Scott and Geri Wohltman both had great experiences growing up in 4-H. It only seemed natural that they would want to offer kids in Dieterich those same experiences and instill the same skills that benefited them. So, they started a 4-H club.
“We're happy to help kids learn leadership and responsibility, as well as gain knowledge about areas that interest them,” said Geri. “You never know where interest in a project area could lead. For some people, it's how they find their true passion.
The Dieterich Trailblazers 4-H Club welcomes children with all interests, from livestock to art to woodworking, to rockets, interior design and everything in between. The club has 18 members and four Cloverbuds.
The club's first meeting in September 2019 was an open house with hot dogs, popcorn and cotton candy. Since then, the couple has tried to educate the members at meetings.
“We've had a speaker most months, including a speaker from Germany who spoke about the German culture, which was interesting because the majority of the members have some German heritage,” said Geri.
Members also get hands-on experience. They built bird houses at one meeting and put them up at the park in Dieterich.
The club has not been able to meet since the COVID-19 pandemic hit. Although virtual meetings are an option, Geri said it's the in-person interaction that 4-Hers benefit from most.
“4-H changed my life. It gave me confidence and taught me responsibility, as well as a way to network. 4-H opened doors for me personally and in my career,” said Geri.
Geri said the connections she made in 4-H helped her land her first job out of college at Cargill in Flora.
While the Wohltmans started the club, Geri said it's the kids who run it.
“They elect officers and the officers run the meetings. I sometimes contact speakers for meetings, but the rest – down to the activity for each meeting – is done by the officers,” she said.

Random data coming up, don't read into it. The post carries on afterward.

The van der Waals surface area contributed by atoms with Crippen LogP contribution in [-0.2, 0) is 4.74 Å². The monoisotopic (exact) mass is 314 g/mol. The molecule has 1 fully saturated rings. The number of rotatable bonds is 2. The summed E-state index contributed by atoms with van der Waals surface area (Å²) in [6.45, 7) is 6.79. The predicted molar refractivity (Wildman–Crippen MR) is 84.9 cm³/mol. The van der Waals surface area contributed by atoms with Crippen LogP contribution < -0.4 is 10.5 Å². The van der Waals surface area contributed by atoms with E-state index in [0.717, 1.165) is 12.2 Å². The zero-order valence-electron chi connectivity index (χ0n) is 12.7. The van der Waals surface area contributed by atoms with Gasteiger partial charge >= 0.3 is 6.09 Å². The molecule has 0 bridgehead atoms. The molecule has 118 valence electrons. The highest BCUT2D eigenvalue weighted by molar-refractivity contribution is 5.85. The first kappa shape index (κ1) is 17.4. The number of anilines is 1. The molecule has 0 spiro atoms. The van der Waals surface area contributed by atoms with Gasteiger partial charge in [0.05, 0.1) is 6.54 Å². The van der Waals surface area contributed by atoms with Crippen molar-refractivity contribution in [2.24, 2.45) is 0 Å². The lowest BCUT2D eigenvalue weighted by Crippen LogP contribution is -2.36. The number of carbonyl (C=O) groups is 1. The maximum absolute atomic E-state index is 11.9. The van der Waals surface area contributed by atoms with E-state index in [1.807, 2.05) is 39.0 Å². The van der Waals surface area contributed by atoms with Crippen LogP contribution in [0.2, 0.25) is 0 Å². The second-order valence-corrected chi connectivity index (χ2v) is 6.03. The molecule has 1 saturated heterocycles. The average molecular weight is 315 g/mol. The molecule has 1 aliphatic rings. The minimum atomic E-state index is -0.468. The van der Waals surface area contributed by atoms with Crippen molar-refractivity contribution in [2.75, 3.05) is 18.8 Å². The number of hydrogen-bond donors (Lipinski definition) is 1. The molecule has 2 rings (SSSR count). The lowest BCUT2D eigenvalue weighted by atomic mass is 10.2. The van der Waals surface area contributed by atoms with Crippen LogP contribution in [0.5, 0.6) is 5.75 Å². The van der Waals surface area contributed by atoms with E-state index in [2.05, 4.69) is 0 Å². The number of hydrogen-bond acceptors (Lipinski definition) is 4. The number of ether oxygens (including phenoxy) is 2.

That includes 10-year-old daughter Lydia, who is an activity officer for the club. Son Luke, 7, is a Cloverbud.
“She comes up with activities and tells me what she needs,” said Geri.
“My feeling is let's make these meetings all about kids taking control and being leaders, but have fun too,” she said.
The couple also wanted to bring a family feel to the club.
“Some clubs don't have as much family interaction and we're trying to bring that back to it. That's why we meet Sunday afternoons, so mom and dad can be there too,” she said of when the group was meeting.
Geri knows all about the importance of family in 4-H. Her love of the organization stems from her parents.
“My dad was in 4-H when he was a kid and my parents are still the 4-H beef superintendents for Madison County, Illinois,” she said.
Growing up, Geri showed art, science, clothing, cooking and cattle projects in 4-H. But she loved her cattle projects the most.
“We raised and showed registered Charolais cattle in 4-H, state and national shows,” she said.
Scott showed arts and crafts, rockets and hogs and looked forward to the fair every year. Scott's love of arts and crafts in 4-H developed into a side business, CreekWork, for which he designs, builds and paints custom barn and porch quilts, makes signs, and sources antiques for interior decor. While Scott's “quilts” resemble the pattern and symmetrical design of the traditional cloth quilts, they are typically made out of barn wood and have a country theme. They are usually placed on the front of a barn or porch.
“He's the crafty one out of the two of us. He has an eye for that kind of thing. I'm more project manager type,” said Geri, who is a marketing manager for The Equity. “We balance each other out.”
Lydia's projects also include art, particularly painting, and interior design. She's also raised rabbits, written stories and competed in food decorating. Luke does Legos projects.
Geri said 4-H continued to help her as she applied for college and entered the job market.
“Some of the references I used for my college applications and first job out of college were connections I made while showing cattle,” she said.
Geri has great memories of her cattle but one is bittersweet.
She recalled selling her first steer – a 1,400-pound Angus she named Midnight.
“You buy them January or early February and work with them every weekend. You create a bond with that animal,” she said. “Coming from a farm background, I knew he was going to a processing plant and would become hamburger and steaks.”
Geri said the process brings food production full circle for kids and helps them understand where food comes from.
Geri has a happier memory, though, of being reunited with a bull she sold.
“One of my first years in 4-H I purchased a heifer. One of her prodigy was a bull and I became very close to it,” she said.
Geri said the gentleman who purchased the bull wanted him because he was gentle. She and her family had the opportunity to visit the bull a couple of years later.
“He still came right up to us and wanted to be petted,” she said.
Geri also was able to see his prodigy (sons and daughters).
“It was a pretty cool experience so see what something you raised can produce,” she said.